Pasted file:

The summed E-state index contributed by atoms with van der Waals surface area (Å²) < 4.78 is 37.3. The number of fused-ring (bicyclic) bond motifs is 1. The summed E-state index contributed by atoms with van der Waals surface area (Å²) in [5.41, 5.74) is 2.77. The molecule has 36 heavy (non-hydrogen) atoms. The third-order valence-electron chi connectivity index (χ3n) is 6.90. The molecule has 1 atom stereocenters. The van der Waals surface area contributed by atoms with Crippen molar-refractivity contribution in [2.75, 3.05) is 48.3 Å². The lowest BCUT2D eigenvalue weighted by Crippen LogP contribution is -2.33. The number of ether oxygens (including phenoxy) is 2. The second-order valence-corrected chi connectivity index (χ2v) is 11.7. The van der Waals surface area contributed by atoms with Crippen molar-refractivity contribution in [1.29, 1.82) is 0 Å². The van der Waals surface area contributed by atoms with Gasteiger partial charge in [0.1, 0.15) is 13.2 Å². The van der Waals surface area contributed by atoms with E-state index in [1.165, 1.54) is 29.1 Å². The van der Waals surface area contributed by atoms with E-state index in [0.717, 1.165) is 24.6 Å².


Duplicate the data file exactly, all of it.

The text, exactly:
The summed E-state index contributed by atoms with van der Waals surface area (Å²) < 4.78 is 37.3. The number of fused-ring (bicyclic) bond motifs is 1. The summed E-state index contributed by atoms with van der Waals surface area (Å²) in [5.41, 5.74) is 2.77. The molecule has 36 heavy (non-hydrogen) atoms. The third-order valence-electron chi connectivity index (χ3n) is 6.90. The molecule has 1 atom stereocenters. The van der Waals surface area contributed by atoms with Crippen molar-refractivity contribution in [2.75, 3.05) is 48.3 Å². The lowest BCUT2D eigenvalue weighted by Crippen LogP contribution is -2.33. The number of ether oxygens (including phenoxy) is 2. The second-order valence-corrected chi connectivity index (χ2v) is 11.7. The van der Waals surface area contributed by atoms with Crippen molar-refractivity contribution in [1.29, 1.82) is 0 Å². The van der Waals surface area contributed by atoms with Gasteiger partial charge in [0.1, 0.15) is 13.2 Å². The van der Waals surface area contributed by atoms with E-state index in [1.165, 1.54) is 29.1 Å². The van der Waals surface area contributed by atoms with E-state index in [0.717, 1.165) is 24.6 Å².